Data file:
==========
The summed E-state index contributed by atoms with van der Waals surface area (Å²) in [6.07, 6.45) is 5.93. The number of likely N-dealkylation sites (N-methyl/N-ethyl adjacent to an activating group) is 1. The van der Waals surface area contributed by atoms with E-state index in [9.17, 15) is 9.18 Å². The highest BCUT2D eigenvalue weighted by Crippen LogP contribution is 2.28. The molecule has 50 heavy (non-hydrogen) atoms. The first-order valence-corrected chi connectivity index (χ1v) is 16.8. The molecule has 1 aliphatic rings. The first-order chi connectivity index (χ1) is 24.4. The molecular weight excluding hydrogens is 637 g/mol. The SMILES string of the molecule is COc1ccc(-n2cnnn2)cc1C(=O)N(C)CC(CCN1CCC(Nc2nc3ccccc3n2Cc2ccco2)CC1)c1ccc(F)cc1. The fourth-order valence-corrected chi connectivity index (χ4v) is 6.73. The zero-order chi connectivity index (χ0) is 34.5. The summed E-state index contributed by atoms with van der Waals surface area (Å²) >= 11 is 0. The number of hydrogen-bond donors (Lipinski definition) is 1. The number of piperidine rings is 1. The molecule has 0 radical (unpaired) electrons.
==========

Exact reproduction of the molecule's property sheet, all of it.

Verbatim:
The summed E-state index contributed by atoms with van der Waals surface area (Å²) in [6.07, 6.45) is 5.93. The number of likely N-dealkylation sites (N-methyl/N-ethyl adjacent to an activating group) is 1. The van der Waals surface area contributed by atoms with E-state index in [9.17, 15) is 9.18 Å². The highest BCUT2D eigenvalue weighted by Crippen LogP contribution is 2.28. The molecule has 50 heavy (non-hydrogen) atoms. The first-order valence-corrected chi connectivity index (χ1v) is 16.8. The molecule has 1 aliphatic rings. The first-order chi connectivity index (χ1) is 24.4. The molecular weight excluding hydrogens is 637 g/mol. The SMILES string of the molecule is COc1ccc(-n2cnnn2)cc1C(=O)N(C)CC(CCN1CCC(Nc2nc3ccccc3n2Cc2ccco2)CC1)c1ccc(F)cc1. The fourth-order valence-corrected chi connectivity index (χ4v) is 6.73. The zero-order chi connectivity index (χ0) is 34.5. The summed E-state index contributed by atoms with van der Waals surface area (Å²) >= 11 is 0. The number of hydrogen-bond donors (Lipinski definition) is 1. The number of piperidine rings is 1. The molecule has 0 radical (unpaired) electrons.